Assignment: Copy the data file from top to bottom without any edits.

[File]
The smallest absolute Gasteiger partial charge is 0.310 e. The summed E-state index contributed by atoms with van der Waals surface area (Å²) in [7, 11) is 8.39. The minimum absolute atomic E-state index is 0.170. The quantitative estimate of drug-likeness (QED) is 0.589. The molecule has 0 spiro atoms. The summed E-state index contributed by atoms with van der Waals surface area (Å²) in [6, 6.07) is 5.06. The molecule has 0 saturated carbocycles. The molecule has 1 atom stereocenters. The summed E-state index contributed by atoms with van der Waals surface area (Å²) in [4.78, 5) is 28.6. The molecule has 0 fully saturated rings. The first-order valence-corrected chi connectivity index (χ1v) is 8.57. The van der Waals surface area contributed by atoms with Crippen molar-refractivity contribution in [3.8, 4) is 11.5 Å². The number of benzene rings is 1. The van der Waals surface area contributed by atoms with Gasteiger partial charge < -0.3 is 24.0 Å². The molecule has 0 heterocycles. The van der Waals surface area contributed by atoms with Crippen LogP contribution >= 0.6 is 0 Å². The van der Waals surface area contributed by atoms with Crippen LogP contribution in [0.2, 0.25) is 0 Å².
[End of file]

The smallest absolute Gasteiger partial charge is 0.310 e. The summed E-state index contributed by atoms with van der Waals surface area (Å²) in [7, 11) is 8.39. The minimum absolute atomic E-state index is 0.170. The quantitative estimate of drug-likeness (QED) is 0.589. The molecule has 0 spiro atoms. The summed E-state index contributed by atoms with van der Waals surface area (Å²) in [6, 6.07) is 5.06. The molecule has 0 saturated carbocycles. The molecule has 1 atom stereocenters. The summed E-state index contributed by atoms with van der Waals surface area (Å²) in [4.78, 5) is 28.6. The molecule has 0 fully saturated rings. The first-order valence-corrected chi connectivity index (χ1v) is 8.57. The van der Waals surface area contributed by atoms with Crippen molar-refractivity contribution in [3.8, 4) is 11.5 Å². The number of benzene rings is 1. The van der Waals surface area contributed by atoms with Gasteiger partial charge < -0.3 is 24.0 Å². The molecule has 0 heterocycles. The van der Waals surface area contributed by atoms with Crippen LogP contribution >= 0.6 is 0 Å². The van der Waals surface area contributed by atoms with Crippen LogP contribution in [0.2, 0.25) is 0 Å².